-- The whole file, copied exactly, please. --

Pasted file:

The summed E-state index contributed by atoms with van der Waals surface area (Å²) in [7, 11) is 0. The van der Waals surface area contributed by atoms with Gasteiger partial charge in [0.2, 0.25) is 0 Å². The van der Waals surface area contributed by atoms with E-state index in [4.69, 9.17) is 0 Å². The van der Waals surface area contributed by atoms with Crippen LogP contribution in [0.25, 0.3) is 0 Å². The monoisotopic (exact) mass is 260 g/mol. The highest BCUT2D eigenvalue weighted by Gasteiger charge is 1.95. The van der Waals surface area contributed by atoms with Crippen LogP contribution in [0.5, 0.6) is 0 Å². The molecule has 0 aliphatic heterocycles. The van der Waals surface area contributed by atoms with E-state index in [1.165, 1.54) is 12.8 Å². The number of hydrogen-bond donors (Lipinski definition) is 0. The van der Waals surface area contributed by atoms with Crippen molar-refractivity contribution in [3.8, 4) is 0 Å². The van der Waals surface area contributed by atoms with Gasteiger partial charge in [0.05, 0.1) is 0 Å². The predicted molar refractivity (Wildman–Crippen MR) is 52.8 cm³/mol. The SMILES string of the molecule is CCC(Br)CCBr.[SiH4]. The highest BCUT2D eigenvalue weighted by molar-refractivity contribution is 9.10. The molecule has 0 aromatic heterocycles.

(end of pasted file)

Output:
The summed E-state index contributed by atoms with van der Waals surface area (Å²) in [7, 11) is 0. The van der Waals surface area contributed by atoms with Gasteiger partial charge in [0.2, 0.25) is 0 Å². The van der Waals surface area contributed by atoms with E-state index in [4.69, 9.17) is 0 Å². The van der Waals surface area contributed by atoms with Crippen LogP contribution in [0.25, 0.3) is 0 Å². The monoisotopic (exact) mass is 260 g/mol. The highest BCUT2D eigenvalue weighted by Gasteiger charge is 1.95. The van der Waals surface area contributed by atoms with Crippen LogP contribution in [0.5, 0.6) is 0 Å². The molecule has 0 aliphatic heterocycles. The van der Waals surface area contributed by atoms with E-state index in [1.165, 1.54) is 12.8 Å². The number of hydrogen-bond donors (Lipinski definition) is 0. The van der Waals surface area contributed by atoms with Crippen molar-refractivity contribution in [3.8, 4) is 0 Å². The van der Waals surface area contributed by atoms with Gasteiger partial charge in [0.05, 0.1) is 0 Å². The predicted molar refractivity (Wildman–Crippen MR) is 52.8 cm³/mol. The SMILES string of the molecule is CCC(Br)CCBr.[SiH4]. The highest BCUT2D eigenvalue weighted by molar-refractivity contribution is 9.10. The molecule has 0 aromatic heterocycles.